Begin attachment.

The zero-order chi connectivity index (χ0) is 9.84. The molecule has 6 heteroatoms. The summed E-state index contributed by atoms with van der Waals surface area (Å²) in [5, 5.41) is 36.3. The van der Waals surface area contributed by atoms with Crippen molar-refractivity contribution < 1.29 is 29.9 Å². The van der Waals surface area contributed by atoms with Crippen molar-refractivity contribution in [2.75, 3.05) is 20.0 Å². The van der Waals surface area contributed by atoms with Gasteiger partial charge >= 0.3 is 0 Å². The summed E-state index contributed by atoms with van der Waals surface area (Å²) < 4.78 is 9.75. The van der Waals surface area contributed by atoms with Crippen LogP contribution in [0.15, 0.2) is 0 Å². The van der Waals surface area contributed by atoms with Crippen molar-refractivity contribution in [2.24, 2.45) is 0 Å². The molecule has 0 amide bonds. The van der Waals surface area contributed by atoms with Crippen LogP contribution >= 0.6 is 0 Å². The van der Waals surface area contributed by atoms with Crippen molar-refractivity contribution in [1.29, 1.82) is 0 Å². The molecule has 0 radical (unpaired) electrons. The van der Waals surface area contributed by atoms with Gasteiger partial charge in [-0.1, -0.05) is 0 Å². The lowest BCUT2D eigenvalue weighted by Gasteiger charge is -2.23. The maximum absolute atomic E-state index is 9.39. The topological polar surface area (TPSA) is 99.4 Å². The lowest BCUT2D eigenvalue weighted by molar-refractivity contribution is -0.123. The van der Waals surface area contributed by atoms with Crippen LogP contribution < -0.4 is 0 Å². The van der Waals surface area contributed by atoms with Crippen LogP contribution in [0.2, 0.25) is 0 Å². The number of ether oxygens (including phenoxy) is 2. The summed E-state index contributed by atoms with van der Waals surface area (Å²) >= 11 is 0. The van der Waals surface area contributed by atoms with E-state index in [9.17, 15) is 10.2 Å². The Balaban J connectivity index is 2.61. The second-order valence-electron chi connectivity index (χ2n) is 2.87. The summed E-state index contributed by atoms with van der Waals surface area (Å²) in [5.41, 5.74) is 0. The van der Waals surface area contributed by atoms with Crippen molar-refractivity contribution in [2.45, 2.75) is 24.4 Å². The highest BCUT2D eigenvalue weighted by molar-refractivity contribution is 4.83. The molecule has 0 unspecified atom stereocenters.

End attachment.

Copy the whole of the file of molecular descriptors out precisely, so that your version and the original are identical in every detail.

The zero-order chi connectivity index (χ0) is 9.84. The molecule has 6 heteroatoms. The summed E-state index contributed by atoms with van der Waals surface area (Å²) in [5, 5.41) is 36.3. The van der Waals surface area contributed by atoms with Crippen molar-refractivity contribution < 1.29 is 29.9 Å². The van der Waals surface area contributed by atoms with Crippen molar-refractivity contribution in [2.75, 3.05) is 20.0 Å². The van der Waals surface area contributed by atoms with Gasteiger partial charge >= 0.3 is 0 Å². The summed E-state index contributed by atoms with van der Waals surface area (Å²) < 4.78 is 9.75. The van der Waals surface area contributed by atoms with Crippen LogP contribution in [0.15, 0.2) is 0 Å². The van der Waals surface area contributed by atoms with Crippen molar-refractivity contribution in [2.24, 2.45) is 0 Å². The molecule has 0 amide bonds. The van der Waals surface area contributed by atoms with Crippen LogP contribution >= 0.6 is 0 Å². The van der Waals surface area contributed by atoms with Crippen molar-refractivity contribution in [1.29, 1.82) is 0 Å². The molecule has 0 radical (unpaired) electrons. The van der Waals surface area contributed by atoms with Gasteiger partial charge in [-0.1, -0.05) is 0 Å². The lowest BCUT2D eigenvalue weighted by Gasteiger charge is -2.23. The maximum absolute atomic E-state index is 9.39. The topological polar surface area (TPSA) is 99.4 Å². The lowest BCUT2D eigenvalue weighted by molar-refractivity contribution is -0.123. The van der Waals surface area contributed by atoms with Crippen LogP contribution < -0.4 is 0 Å². The van der Waals surface area contributed by atoms with Crippen LogP contribution in [0.2, 0.25) is 0 Å². The number of ether oxygens (including phenoxy) is 2. The summed E-state index contributed by atoms with van der Waals surface area (Å²) >= 11 is 0. The van der Waals surface area contributed by atoms with E-state index in [9.17, 15) is 10.2 Å². The Balaban J connectivity index is 2.61. The second-order valence-electron chi connectivity index (χ2n) is 2.87. The summed E-state index contributed by atoms with van der Waals surface area (Å²) in [5.41, 5.74) is 0. The van der Waals surface area contributed by atoms with Crippen molar-refractivity contribution in [2.45, 2.75) is 24.4 Å². The highest BCUT2D eigenvalue weighted by molar-refractivity contribution is 4.83. The molecule has 0 unspecified atom stereocenters.